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Government Used False CIA Affidavits Against Charles Hayes, Defense Says

by J. Orlin Grabbe

As I have previously reported, the U.S. Attorney's office for the Eastern District of Kentucky--which had charged Charles Hayes in a murder-for-hire scheme--displayed as its chief witness a convicted felon and former mental patient named Lawrence Myers (a.k.a. Meyers), who is also a one-time writer for Media Bypass magazine.

Myers--an author of books on bomb- making, and one of the few journalists the government allowed to interview accused Oklahoma City bomber Timothy McVeigh--tried to extort $5,000 from a former roommate who was homosexual, according to California police reports from 1985. These reports also say he called up police, admitted to the extortion, and said he would kill the person anyway, even if the individual paid the $5,000, because--Myers claimed to police--the man deserved to die. Myers told police he needed the money to finance his campaign against homosexuals and drug dealers in the area.

The U.S. Attorney's office also offered as witness against Hayes an FBI Agent named David Keller, who claimed that J. Orlin Grabbe and Charles Hayes were probably the same person. This false identification was used by U.S. Magistrate Judge J. B. Johnson Jr. as a basis for denying bail to Hayes. FBI Agent Keller is said by defense investigators to be a former member of a gang called "The Outlaws," among whom, gang members say, he used and sold heroin while informing on them for the FBI.

During the trial Hayes cited his CIA background and testified to his recent activities in conjunction with a group of computer hackers called the Fifth Column in probing government corruption, including corruption of the FBI and the Department of Justice.

But the Prosecution claimed Hayes was "living in a fantasy world" and had no credibility, by contrast to government witnesses Lawrence Myers and David Keller. To prove this, the Prosecution introduced two letters from the CIA which seemed to indicate Hayes had never worked for them.

Now the Hayes' defense charges these affidavits were false. Moreover, the defense charges, government witness Lawrence Myers had been previously rejected as an FBI informant, noting that "This rejection is significant, considering that the FBI regularly accepts drug dealers, con men and worse as informants."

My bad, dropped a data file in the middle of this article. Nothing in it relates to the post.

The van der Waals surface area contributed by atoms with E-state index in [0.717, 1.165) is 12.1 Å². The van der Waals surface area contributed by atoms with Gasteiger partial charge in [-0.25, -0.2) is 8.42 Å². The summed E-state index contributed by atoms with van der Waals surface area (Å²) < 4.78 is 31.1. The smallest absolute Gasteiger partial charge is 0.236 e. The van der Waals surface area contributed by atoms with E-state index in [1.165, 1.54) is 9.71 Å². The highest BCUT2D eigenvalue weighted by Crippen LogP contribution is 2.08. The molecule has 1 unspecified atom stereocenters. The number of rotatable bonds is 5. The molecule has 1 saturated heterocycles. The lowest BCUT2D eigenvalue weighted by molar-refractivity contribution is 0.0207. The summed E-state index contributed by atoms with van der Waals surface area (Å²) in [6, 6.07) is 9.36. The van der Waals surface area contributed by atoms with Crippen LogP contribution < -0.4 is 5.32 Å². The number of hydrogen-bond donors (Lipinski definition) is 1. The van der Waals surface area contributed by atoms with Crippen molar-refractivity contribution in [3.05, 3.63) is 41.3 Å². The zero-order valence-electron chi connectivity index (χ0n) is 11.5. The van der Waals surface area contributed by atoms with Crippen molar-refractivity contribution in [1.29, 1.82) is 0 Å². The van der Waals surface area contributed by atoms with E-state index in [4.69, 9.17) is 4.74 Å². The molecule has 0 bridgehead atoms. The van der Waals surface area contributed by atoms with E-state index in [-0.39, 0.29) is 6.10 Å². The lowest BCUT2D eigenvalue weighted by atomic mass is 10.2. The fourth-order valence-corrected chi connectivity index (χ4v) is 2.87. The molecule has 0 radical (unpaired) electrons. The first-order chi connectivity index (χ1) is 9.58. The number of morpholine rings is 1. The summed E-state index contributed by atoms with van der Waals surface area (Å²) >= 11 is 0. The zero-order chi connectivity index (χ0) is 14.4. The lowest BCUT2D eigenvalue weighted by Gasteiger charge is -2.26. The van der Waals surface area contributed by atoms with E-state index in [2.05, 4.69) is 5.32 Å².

The following report from the Associated Press is dated February 22, 1997.

Hayes seeks new murder-for- hire trial

Says government used fake CIA affidavits

LONDON, Ky.--A man convicted of trying to have his son killed says he should get a new trial because the government used fake CIA affidavits against him.

Chuck Hayes of Pulaski County filed his motion for a new trial yesterday in U.S. District Court. He also said he should get a new trial because prosecutors withheld evidence that would have discredited Lawrence Myers, one of their key witnesses.

Hayes claims he is a former CIA operative who enjoyed playing mind games with the FBI. He tried to use that defense against a charge he hired a hit man to kill his son, with whom he was engaged in an inheritance battle.

But federal prosecutors introduced affidavits at trial in which the CIA denied any association with Hayes. The motion for a new trial said the affidavits were false, were never authenticated and should not have been admitted into evidence.

"On the second day of trial, one of the government's own witnesses talked about Mr. Hayes' connection with the CIA, a fact crucial to his defense," the motion said.

"The affidavits are wrong, and the defense was denied the opportunity to prove they were false and did not meet the authentication and hearsay admission requirements of the Federal Rules of Evidence." Hayes also claims the FBI didn't use his fingerprints or undercover name to find out if he really worked for the CIA.

As for Myers, a reporter for an alternative magazine, from Evansville, Ind., Hayes said the jury should have been allowed to hear about how Myers was discharged from the military for a mental condition and how the FBI refused to take him on as a paid informant.

"Whatever they had, they would not accept him and their decision that he was not reliable is additional exculpatory evidence not provided fully or in time for use in preparing the defense case for trial," the motion said. "This rejection is significant, considering that the FBI regularly accepts drug dealers, con men and worse as informants."

Hayes is being held without bond pending his sentencing on May 2.

February 22, 1997
Web Page: http://www.aci.net/kalliste/